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3... dxe4 is really annoying because in this situation white's queen is not defended by the rook, which it usually is in the veresov. White would namely like to play 4. dxc5, which would solve the problem of the hanging d-pawn. However here black just goes 4...Qxd8 and misplaces one of whites pieces.
As white, I would probably never considered Nxe4. d5 or even f3 looks interesting instead
I hope you mean 4. d5 followed by f3. Since 4. f3? is met with 4...cxd4 when you are a pawn down for nothing.
I hardly find this a simple solution to whites problems though. Making a pawnsacrifice where it's unclear if you have enough compensation.
Yeah, guess it's wise to toss in d5 first ;)
Didn't you do some nice analysis in another Veresov thread? Was it on the c5 move?
I've posted a lot of stuff about the veresov on this site before. Unfortunately I don't remember the threads I posted analysis on.
I did actually make a thread myself, specifically about 2...c5 two years ago. However there I just asked how to deal with it in public, not really providing much analysis, rather just example lines to demonstrate points.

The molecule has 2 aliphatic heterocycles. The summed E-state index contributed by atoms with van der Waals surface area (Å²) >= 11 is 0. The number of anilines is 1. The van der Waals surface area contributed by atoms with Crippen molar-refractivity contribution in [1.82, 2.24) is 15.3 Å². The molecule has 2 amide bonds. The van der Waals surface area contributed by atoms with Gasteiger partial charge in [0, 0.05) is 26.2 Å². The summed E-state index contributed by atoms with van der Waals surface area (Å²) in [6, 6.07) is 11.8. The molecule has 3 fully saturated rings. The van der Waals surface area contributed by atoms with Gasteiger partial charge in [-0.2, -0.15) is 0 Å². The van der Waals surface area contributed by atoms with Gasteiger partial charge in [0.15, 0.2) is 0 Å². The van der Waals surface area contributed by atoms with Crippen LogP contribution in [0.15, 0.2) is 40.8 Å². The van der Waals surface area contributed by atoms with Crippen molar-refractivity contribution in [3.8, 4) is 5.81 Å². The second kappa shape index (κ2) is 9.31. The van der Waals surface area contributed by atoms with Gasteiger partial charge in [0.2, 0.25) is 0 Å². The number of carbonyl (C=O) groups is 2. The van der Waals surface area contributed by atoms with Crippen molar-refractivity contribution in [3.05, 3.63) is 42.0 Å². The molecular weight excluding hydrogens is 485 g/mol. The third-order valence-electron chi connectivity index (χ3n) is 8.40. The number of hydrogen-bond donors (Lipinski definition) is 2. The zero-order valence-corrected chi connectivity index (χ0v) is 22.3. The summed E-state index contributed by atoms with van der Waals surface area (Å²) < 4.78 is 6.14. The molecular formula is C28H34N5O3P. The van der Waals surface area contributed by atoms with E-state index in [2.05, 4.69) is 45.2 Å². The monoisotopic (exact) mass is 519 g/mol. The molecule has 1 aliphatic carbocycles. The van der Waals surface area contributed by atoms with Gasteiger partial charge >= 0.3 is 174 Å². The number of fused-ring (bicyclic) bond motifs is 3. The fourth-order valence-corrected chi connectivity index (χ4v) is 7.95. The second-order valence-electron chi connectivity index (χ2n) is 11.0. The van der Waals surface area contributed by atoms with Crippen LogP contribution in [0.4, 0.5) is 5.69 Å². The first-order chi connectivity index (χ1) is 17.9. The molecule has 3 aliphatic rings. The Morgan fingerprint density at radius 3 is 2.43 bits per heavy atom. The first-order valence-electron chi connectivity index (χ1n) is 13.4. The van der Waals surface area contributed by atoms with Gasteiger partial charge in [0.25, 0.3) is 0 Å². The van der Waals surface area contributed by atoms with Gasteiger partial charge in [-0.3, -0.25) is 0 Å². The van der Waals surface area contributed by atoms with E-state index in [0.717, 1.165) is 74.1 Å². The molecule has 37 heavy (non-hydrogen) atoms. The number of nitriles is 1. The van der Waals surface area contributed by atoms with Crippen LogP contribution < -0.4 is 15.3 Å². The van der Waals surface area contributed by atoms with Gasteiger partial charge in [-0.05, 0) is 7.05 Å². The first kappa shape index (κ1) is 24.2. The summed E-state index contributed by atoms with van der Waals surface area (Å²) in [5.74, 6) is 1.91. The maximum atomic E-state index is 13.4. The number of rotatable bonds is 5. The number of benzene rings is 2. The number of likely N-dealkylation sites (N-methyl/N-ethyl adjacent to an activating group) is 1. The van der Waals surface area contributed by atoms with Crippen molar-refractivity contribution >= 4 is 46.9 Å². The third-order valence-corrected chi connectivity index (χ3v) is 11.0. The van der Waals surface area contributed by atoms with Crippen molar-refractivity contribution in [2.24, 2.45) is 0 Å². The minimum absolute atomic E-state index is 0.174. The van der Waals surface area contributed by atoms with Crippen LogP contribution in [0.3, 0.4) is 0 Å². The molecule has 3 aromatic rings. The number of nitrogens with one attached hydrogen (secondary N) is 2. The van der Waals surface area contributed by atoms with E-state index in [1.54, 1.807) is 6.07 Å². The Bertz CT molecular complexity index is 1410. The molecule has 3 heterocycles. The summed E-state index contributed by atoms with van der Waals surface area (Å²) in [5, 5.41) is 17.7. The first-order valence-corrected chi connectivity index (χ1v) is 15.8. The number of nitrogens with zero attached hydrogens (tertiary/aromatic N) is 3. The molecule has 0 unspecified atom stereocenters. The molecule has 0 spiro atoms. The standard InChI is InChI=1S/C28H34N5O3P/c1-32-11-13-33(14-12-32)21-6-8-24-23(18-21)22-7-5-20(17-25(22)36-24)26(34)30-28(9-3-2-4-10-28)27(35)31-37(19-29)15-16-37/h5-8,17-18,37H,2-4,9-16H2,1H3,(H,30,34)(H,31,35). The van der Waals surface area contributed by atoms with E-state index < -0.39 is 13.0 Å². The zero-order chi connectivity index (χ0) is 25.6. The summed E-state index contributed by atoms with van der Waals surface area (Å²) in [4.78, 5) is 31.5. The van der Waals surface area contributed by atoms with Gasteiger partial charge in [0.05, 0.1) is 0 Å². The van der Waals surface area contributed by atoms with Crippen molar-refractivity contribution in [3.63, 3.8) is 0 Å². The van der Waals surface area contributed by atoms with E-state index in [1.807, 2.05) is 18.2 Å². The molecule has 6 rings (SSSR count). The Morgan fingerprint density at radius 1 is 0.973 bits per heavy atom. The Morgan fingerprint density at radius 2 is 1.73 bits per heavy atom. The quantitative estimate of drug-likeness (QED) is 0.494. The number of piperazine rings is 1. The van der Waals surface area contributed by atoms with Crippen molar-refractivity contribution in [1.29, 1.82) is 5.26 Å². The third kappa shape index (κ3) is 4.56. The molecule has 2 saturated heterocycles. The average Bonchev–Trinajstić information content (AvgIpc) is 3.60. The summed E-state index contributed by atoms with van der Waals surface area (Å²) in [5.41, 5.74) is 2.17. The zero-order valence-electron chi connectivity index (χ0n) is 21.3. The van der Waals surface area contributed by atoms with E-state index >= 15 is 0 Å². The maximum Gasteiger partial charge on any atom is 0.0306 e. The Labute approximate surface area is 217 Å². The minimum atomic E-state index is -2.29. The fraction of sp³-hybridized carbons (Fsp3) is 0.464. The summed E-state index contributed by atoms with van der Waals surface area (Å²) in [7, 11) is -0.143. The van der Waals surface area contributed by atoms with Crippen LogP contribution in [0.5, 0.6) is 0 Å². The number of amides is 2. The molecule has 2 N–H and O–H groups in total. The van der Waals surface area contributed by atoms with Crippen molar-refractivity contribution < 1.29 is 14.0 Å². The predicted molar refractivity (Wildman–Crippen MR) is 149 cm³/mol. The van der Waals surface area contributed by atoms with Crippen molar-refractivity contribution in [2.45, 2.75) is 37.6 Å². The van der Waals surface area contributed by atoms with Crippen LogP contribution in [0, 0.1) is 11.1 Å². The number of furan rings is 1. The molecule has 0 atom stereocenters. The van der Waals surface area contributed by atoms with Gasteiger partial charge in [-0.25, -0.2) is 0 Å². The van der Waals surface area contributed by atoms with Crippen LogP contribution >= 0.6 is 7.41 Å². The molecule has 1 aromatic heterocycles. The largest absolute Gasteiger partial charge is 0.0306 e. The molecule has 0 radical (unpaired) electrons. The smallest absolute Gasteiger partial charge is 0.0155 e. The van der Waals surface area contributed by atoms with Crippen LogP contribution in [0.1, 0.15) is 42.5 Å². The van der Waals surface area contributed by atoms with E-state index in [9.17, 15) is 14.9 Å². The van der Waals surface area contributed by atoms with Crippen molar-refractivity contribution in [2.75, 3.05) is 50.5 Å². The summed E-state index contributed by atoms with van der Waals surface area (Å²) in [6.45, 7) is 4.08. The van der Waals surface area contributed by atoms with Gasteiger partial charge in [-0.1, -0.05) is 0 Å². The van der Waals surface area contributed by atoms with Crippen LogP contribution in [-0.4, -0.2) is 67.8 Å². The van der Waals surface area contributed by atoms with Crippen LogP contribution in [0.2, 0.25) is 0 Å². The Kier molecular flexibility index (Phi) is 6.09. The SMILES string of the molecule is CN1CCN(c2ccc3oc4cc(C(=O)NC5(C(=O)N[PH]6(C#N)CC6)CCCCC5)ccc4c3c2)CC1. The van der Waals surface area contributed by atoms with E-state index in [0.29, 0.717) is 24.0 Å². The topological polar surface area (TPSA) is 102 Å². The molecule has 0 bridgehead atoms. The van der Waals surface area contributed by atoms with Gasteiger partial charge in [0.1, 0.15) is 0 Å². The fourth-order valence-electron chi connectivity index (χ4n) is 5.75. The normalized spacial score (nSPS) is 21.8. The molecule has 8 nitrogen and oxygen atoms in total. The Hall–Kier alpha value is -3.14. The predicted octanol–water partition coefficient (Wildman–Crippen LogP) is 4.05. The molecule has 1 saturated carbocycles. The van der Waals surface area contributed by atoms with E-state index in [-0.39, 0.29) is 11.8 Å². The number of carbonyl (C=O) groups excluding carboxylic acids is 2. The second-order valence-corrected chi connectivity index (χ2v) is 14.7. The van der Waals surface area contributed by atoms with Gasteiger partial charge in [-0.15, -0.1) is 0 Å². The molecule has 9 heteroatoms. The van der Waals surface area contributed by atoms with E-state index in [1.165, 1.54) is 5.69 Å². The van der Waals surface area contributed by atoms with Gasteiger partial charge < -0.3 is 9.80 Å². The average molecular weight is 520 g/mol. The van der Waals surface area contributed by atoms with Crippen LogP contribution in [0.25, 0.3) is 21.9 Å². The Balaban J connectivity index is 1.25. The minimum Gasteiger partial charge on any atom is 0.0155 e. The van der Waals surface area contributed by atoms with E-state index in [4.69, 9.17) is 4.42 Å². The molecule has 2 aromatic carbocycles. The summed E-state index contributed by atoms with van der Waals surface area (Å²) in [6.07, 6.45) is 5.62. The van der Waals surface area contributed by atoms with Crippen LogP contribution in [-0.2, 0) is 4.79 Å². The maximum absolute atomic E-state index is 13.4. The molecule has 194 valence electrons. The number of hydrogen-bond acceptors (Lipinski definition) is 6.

In the end of the thread I thought 4. Bb5+ would be a decent solution to whites problems, with the idea to meet 4...Bd7 with 5. dxc5. Later I discovered that 4. Bb5+ Nc6 5. d5 a6 is still rather annoying for white.
What I don't get is that if you're going to end up playing a bunch of French Defenses and you aren't willing or interested in playing the best 1.d4 stuff, why not just play 1.e4 and at least get in some "fun" open & semi-open games?
There is no good way around learning good stuff. If you avoid the main lines of either d4 or e4, you aren't doing yourself any favors.
I often recommended playing the veresov to my students which have been playing 1...e4 previously.
The point being that it's good to have a secondary opening to turn to if you are for example facing an expert in the sicilian. The veresov is nice in the way that you can learn it very quickly. It also provides more unbalanced positions compared to other system openings and doesn't give black as many options due to the forcing nature of 2. Nc3.
"Reykjavik Open, Round 8 | Commentary by FM Ingvar Johannesson & Fiona Steil-Antoni"
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